Bill had designed and built a nice deck for Mr. Jones, but there seemed to be a new reason every week to postpone final payment. First it was the soil excavated for the footings that the customer wanted to have smoothed out. After Bill took care of that, Mr. Jones “discovered” that a few end tags were still stapled to some of the framing and wanted them removed before he’d make payment. Later, it was the chalk marks along the edge of the decking that hadn’t disappeared yet as expected. And after that he complained about “cracks” in the rail posts, and refused to believe they were a natural characteristic of pressure-treated wood. The more Bill tried to satisfy this customer, the more indignant and nit-picky the man got. It finally dawned on Bill that he may never get paid in spite of his good-faith efforts.
So early one Saturday morning, Bill showed up at the customer’s house. Hoisting a chain saw out of the back of his pickup, he stalked to the back of the house and cranked it up. Mr. Jones bolted out of the back door in his robe and demanded to know what Bill was doing. “I’m taking my deck back,” Bill said. “You can’t do that, it’s my property!” screamed the man. “No,” Bill said, “it’s not your property until you’ve paid for it.” The customer threatened to call the police. “Go ahead, call the police. By the time they get here I’ll be done.” Bill’s look of angry determination and the idling chain saw in his hand convinced the customer that he’d be better off making the final payment. The check cleared, and Bill immediately rewrote the payment schedule and punch list policy in his contract.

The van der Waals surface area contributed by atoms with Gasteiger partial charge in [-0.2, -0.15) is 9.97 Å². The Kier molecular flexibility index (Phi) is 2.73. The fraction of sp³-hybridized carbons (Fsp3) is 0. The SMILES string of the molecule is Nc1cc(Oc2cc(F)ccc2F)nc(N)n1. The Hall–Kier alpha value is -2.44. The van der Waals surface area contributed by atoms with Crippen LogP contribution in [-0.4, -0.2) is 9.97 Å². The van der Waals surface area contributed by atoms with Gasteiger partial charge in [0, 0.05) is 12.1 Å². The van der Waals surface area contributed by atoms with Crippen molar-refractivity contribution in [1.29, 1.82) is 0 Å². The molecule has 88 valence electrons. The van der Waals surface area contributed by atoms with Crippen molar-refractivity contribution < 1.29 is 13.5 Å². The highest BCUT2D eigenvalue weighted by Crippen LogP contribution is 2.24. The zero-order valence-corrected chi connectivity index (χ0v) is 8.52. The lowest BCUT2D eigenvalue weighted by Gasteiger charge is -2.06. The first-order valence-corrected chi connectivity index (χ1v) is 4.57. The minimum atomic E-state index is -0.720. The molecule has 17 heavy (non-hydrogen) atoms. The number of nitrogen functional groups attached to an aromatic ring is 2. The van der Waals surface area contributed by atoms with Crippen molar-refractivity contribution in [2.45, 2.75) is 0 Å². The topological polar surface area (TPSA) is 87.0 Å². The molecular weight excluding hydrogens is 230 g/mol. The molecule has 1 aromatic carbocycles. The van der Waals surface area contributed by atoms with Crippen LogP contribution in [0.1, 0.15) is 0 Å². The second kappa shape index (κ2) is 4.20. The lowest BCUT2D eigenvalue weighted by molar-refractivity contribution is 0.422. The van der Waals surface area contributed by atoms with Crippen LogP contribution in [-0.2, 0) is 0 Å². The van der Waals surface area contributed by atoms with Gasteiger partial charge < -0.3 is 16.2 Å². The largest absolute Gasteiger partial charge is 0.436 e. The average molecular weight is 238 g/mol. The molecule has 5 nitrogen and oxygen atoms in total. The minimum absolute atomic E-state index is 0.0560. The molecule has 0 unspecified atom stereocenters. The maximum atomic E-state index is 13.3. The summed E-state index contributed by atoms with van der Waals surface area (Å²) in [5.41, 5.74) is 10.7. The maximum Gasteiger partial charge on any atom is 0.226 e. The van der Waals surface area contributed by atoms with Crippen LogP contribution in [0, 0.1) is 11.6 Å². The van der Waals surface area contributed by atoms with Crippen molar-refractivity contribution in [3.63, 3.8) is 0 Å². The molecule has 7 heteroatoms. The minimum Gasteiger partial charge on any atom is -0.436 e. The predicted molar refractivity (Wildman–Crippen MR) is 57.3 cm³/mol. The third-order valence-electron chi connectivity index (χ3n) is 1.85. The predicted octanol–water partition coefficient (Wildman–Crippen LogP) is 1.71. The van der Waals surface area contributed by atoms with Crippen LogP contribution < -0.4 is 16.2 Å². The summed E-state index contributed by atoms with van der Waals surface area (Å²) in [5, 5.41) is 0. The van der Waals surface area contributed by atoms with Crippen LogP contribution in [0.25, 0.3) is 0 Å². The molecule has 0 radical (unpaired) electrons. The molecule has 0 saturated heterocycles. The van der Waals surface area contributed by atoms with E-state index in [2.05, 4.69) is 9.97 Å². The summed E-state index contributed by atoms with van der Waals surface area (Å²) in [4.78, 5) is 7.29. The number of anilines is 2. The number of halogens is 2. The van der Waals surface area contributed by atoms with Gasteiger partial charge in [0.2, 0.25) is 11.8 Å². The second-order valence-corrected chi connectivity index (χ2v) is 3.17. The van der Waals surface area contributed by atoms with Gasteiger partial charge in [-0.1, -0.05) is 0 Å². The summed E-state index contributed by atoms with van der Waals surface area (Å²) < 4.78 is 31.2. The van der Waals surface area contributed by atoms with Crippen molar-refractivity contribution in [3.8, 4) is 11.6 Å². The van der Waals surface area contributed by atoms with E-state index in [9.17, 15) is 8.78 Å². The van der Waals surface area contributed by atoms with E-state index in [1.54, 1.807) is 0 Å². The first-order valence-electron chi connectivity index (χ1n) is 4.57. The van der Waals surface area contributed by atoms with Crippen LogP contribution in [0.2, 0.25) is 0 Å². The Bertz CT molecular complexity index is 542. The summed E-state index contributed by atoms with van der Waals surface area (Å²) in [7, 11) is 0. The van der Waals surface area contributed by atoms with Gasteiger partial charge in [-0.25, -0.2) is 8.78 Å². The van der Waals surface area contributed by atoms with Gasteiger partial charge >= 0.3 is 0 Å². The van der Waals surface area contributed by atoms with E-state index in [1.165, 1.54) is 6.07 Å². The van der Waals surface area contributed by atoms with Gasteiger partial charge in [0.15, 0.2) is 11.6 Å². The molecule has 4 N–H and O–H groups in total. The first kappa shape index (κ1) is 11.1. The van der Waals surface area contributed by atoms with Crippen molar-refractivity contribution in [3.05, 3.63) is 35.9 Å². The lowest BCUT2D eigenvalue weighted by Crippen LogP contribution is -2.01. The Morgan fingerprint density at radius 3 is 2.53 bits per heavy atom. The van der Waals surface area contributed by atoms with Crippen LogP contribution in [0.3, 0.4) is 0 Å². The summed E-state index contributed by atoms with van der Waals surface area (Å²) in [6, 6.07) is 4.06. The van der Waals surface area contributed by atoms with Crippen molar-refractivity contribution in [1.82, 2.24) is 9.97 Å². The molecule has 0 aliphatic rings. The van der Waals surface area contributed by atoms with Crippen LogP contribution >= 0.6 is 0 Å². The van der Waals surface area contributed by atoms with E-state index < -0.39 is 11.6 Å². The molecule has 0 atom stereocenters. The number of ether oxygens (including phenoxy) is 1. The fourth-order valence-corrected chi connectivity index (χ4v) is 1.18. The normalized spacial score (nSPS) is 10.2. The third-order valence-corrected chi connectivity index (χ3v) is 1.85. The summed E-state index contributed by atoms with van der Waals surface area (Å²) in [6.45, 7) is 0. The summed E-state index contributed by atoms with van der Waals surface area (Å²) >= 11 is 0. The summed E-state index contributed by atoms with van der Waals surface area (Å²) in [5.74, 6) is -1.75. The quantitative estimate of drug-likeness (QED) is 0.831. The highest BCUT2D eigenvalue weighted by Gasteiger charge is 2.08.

No doubt many of you have been tempted to pull out the chainsaw with some of your customers. There is some small percentage of the general population that simply must lie, cheat and steal… perhaps because of an extra Y chromosome or some other kind of mental pathology. Some of those people become your customers. Some go into politics.
How many of you have fantasized about creating a “Better Customer Bureau,” to provide some balance to the numerous organizations and web sites dedicated to victimized consumers? Well, someone has finally risen to the challenge. An intrepid contractor in Florida and his daughter have created Business Beware (www.businessbeware.biz). About a year ago, Robert and Ashley Bodi created their website, dedicated to helping businesses deal with deadbeat customers. Registered members (only $5/year) can post customer names and locations, and the nature of their complaint. There are about 800 members – mostly, but not all contractors – who have collectively posted over a thousand complaints. In the interest of fairness, customers are provided with the opportunity to rebut the claims, but so far none have done so. This is probably due to the lack of widespread awareness of the site. They’re doing good work, folks. Why don’t you visit their site and join up? Hopefully, as membership and public recognition increases over time, Business Beware will become an influential force for truth, justice and the American way!